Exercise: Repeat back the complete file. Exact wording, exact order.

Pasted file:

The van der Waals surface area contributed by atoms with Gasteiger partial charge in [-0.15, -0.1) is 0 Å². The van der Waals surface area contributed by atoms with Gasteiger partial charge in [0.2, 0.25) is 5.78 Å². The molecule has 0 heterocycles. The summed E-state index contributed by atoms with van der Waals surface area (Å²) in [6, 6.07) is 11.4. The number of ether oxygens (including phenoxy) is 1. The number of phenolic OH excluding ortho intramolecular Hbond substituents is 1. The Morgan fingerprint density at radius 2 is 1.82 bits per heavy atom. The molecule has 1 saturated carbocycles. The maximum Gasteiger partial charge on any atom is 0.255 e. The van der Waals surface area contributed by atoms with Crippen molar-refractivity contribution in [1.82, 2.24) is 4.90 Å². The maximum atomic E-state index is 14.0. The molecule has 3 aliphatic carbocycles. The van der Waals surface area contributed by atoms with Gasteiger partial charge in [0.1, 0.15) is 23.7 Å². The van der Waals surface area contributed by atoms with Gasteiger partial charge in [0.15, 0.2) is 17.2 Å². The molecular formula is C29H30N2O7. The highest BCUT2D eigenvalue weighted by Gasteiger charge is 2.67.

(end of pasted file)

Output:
The van der Waals surface area contributed by atoms with Gasteiger partial charge in [-0.15, -0.1) is 0 Å². The van der Waals surface area contributed by atoms with Gasteiger partial charge in [0.2, 0.25) is 5.78 Å². The molecule has 0 heterocycles. The summed E-state index contributed by atoms with van der Waals surface area (Å²) in [6, 6.07) is 11.4. The number of ether oxygens (including phenoxy) is 1. The number of phenolic OH excluding ortho intramolecular Hbond substituents is 1. The Morgan fingerprint density at radius 2 is 1.82 bits per heavy atom. The molecule has 1 saturated carbocycles. The maximum Gasteiger partial charge on any atom is 0.255 e. The van der Waals surface area contributed by atoms with Crippen molar-refractivity contribution in [1.82, 2.24) is 4.90 Å². The maximum atomic E-state index is 14.0. The molecule has 3 aliphatic carbocycles. The van der Waals surface area contributed by atoms with Gasteiger partial charge in [0.1, 0.15) is 23.7 Å². The van der Waals surface area contributed by atoms with Gasteiger partial charge in [0.15, 0.2) is 17.2 Å². The molecular formula is C29H30N2O7. The highest BCUT2D eigenvalue weighted by Gasteiger charge is 2.67.